Sunkanna Velpula, post-doctoral fellow at IIT-Bombay, knew Muthukrishnan back from their UoH days, when they both were active members of the Ambedkar Students' Association (ASA). He says that ever since Muthukrishnan came to Hyderabad, he had aspired to go to JNU and pursue his PhD there and has worked very hard for it. It was also in UoH when he became a part of ASA, started asking questions on the social construction of caste and identity politics and the history of Dalit identity. He was inspired by Rohith's work and his death pushed Muthukrishnan to become increasingly vocal about Dalit rights and caste-based discrimination. His activism and social awakening after Rohith's death found expression in a heartfelt post on his blog Daliterature which was addressed to Rohith's mother.
"At the same time, all the leading national institutes will be headed by people who cannot even clear the 10th standard exam. These people claim dissenters as anti-nationals and seditious. They are going to kill many Rohiths, like us, just for eating beef, for being rational, for being intellectually productive for the country. But we are the real sons of this land and after we are all killed, there will be no nation."
Vikas Kumar Moola, a PhD student, was one of his few friends in JNU. He says that in Hyderabad Muthukrishnan was part of a fraternity. He was proud of the fact that he has overcome institutional, cultural and language barriers and made friends in Hyderabad. It was Muthukrishnan's friends who had collected money and bought him a flight ticket to Delhi when he got through JNU.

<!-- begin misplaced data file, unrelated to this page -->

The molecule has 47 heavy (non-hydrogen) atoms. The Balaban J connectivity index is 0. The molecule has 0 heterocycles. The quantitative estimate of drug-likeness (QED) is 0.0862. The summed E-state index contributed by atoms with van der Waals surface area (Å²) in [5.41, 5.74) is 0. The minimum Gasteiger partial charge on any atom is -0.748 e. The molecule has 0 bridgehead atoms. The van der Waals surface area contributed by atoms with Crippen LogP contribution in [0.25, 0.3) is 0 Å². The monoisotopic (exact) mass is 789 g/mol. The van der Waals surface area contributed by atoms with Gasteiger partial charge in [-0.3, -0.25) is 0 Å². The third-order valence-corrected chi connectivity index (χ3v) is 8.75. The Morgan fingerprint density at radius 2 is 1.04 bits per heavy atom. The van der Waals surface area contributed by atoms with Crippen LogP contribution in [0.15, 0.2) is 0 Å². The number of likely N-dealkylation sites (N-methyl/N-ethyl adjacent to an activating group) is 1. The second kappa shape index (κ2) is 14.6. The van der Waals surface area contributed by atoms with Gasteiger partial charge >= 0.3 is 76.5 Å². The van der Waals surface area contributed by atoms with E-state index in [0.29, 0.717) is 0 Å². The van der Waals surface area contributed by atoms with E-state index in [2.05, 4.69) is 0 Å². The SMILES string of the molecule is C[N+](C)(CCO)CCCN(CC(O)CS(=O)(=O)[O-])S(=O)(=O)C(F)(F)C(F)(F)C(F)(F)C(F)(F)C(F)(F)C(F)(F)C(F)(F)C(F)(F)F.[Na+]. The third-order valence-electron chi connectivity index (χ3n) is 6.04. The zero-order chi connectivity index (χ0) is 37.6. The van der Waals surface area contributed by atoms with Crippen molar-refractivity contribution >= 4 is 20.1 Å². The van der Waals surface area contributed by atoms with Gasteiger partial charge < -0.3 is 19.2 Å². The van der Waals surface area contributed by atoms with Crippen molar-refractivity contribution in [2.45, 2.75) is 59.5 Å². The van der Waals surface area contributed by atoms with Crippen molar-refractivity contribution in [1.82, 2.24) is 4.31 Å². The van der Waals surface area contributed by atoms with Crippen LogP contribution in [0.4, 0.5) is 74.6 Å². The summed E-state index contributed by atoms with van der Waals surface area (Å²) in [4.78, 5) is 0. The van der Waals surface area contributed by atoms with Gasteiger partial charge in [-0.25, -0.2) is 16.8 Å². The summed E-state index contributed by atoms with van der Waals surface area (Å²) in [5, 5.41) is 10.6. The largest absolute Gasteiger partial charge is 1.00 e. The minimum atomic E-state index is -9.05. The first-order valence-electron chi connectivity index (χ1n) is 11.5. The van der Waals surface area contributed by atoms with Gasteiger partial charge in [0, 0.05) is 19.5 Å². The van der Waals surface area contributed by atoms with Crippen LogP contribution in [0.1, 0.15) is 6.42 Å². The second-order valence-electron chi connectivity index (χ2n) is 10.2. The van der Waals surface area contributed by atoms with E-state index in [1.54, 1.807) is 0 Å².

Another ASA leader from UoH, Dontha Prashanth said that the university space was inclusive and encouraged dialogue and introspection. "Our personal experiences became part of a common shared narrative. We were constantly discussing and connecting our personal experiences with our social backgrounds and identities. As a result, our individual burden was reduced," he says.
In Hyderabad, his personal experiences found voice, which were expressed through blog and Facebook posts. Sunkanna says that Muthukrishnan was conscious of his lack of English-speaking and writing skills, but he was constantly improvising and his activism helped him overcome his language limitations.